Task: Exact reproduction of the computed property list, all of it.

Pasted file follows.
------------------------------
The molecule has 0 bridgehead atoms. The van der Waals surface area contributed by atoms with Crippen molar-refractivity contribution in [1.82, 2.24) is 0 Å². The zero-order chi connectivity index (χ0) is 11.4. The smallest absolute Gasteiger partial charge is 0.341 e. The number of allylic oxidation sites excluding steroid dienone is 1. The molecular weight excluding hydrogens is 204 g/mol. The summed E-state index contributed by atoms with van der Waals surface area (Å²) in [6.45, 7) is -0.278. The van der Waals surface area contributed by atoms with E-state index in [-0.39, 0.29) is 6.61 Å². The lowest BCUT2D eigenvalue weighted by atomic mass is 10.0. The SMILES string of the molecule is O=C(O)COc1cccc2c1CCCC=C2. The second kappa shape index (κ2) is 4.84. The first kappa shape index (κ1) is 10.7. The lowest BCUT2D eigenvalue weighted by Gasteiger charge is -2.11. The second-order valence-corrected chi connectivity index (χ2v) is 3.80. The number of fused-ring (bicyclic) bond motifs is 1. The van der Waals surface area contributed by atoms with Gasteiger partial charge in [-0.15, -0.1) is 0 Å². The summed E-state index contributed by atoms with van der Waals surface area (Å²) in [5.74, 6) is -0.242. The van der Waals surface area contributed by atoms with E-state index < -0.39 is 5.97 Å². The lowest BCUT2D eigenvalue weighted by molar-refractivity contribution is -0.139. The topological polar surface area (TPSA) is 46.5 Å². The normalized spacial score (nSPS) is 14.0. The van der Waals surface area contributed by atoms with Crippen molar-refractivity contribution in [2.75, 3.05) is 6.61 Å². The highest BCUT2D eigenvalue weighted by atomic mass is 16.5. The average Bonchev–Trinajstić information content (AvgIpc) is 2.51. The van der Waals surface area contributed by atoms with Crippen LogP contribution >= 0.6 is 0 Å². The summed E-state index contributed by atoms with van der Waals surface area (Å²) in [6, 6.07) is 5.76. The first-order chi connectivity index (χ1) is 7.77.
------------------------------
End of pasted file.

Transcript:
The molecule has 0 bridgehead atoms. The van der Waals surface area contributed by atoms with Crippen molar-refractivity contribution in [1.82, 2.24) is 0 Å². The zero-order chi connectivity index (χ0) is 11.4. The smallest absolute Gasteiger partial charge is 0.341 e. The number of allylic oxidation sites excluding steroid dienone is 1. The molecular weight excluding hydrogens is 204 g/mol. The summed E-state index contributed by atoms with van der Waals surface area (Å²) in [6.45, 7) is -0.278. The van der Waals surface area contributed by atoms with E-state index in [-0.39, 0.29) is 6.61 Å². The lowest BCUT2D eigenvalue weighted by atomic mass is 10.0. The SMILES string of the molecule is O=C(O)COc1cccc2c1CCCC=C2. The second kappa shape index (κ2) is 4.84. The first kappa shape index (κ1) is 10.7. The lowest BCUT2D eigenvalue weighted by Gasteiger charge is -2.11. The second-order valence-corrected chi connectivity index (χ2v) is 3.80. The number of fused-ring (bicyclic) bond motifs is 1. The van der Waals surface area contributed by atoms with Gasteiger partial charge in [-0.15, -0.1) is 0 Å². The summed E-state index contributed by atoms with van der Waals surface area (Å²) in [5.74, 6) is -0.242. The van der Waals surface area contributed by atoms with E-state index < -0.39 is 5.97 Å². The lowest BCUT2D eigenvalue weighted by molar-refractivity contribution is -0.139. The topological polar surface area (TPSA) is 46.5 Å². The normalized spacial score (nSPS) is 14.0. The van der Waals surface area contributed by atoms with Crippen molar-refractivity contribution in [2.75, 3.05) is 6.61 Å². The highest BCUT2D eigenvalue weighted by atomic mass is 16.5. The average Bonchev–Trinajstić information content (AvgIpc) is 2.51. The van der Waals surface area contributed by atoms with Crippen LogP contribution >= 0.6 is 0 Å². The summed E-state index contributed by atoms with van der Waals surface area (Å²) in [6, 6.07) is 5.76. The first-order chi connectivity index (χ1) is 7.77.